10 funds forecast to fail next APRA performance test
Around 10 superannuation funds are expected to fail the next Australian Prudential Regulation Authority (APRA) administered performance test, and three-quarters of those will be failing for a second time.
That is one of the key bottom lines of a new external analysis of the performance test attaching to the Your Future, Your Super (YFYS) legislation conducted by US-based CEM Benchmarking.
The CEM Benchmarking acknowledges some of the shortcomings in the performance test methodology but concludes that, over all, it adds value because it eliminates superannuation fund products that persistently underperform.
Important, CEM Benchmarking modelled the performance test formula across its own global universe and concluded that funds that failed one performance test were significantly likely to fail a second test.
“If we first select all investors in the CEM database failing a first test in a seven-year window and ask ‘what proportion of these investors fail an eight-year test the very next year?’, the answer is 77%, close to the 75% that would have failed consecutive eight-year tests,” the analysis said.
The good news for APRA is that the CEM Benchmarking analysis claims that the performance test does improve outcomes, stating that it does so in two ways – by removing failed products and by improving the net value added by those products that remain.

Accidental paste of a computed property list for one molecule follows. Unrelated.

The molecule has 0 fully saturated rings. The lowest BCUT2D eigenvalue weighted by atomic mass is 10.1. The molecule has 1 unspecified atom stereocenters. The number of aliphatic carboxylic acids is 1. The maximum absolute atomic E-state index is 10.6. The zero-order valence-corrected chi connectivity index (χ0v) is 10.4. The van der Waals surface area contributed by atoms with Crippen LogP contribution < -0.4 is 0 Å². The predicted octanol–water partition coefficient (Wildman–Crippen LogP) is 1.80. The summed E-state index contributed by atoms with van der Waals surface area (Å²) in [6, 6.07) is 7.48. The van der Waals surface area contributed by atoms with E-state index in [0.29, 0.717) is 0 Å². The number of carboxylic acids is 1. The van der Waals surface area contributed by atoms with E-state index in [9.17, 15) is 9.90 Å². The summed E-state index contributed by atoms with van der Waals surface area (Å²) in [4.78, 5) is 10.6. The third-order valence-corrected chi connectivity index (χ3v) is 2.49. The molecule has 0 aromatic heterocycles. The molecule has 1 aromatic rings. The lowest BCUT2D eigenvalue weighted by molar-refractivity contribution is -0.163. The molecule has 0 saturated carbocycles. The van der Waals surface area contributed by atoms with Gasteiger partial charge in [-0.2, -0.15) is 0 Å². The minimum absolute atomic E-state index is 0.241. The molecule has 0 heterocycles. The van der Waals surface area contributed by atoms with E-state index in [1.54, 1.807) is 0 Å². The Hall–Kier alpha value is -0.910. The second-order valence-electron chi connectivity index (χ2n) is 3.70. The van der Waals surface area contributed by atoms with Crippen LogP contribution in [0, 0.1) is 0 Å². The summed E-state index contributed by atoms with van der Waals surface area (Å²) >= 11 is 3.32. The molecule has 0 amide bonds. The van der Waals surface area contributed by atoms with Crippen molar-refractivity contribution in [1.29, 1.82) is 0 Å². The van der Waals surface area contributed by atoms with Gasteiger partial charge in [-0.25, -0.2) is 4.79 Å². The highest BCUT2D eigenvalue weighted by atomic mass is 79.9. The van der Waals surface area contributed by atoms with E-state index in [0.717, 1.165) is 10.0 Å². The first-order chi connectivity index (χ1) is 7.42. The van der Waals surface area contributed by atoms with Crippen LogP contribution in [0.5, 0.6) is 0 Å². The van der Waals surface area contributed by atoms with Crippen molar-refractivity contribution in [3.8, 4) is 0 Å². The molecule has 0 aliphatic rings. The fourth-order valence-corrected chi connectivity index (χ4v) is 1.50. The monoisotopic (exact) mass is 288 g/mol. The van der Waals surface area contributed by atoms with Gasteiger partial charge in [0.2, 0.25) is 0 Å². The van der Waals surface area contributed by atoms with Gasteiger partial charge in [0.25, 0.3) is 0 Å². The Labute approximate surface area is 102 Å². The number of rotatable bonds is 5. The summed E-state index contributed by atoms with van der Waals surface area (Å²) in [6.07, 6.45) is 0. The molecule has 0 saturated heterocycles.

The analysis also pointed to larger scale being a helpful factor to funds, stating “that the benefit of scale improves one-year net value added by about 0.20% per 10-fold increase in assets under management (AUM), almost entirely due to cost savings”.
“As another example, internalization also improves net value added, this time by 0.19% relative to a fully outsourced asset management model. Thus, the YFYS test, given enough time, adds about half as much value as a 10-fold increase in fund size, and half again as much as a full change from an outsourced asset management model to a 100% internalisation of investments. These are big changes,” it said.
“We can also put the 0.08% improvement in annual net value added into dollar terms. In Australia, the entire superannuation market held about A$3.4 trillion at the end of September 2021. A test that adds 0.08% to returns, given this market size, translates to an extra A$2.7 billion of assets per year. It goes without saying that, with compounding, the numbers can get very large, very fast.”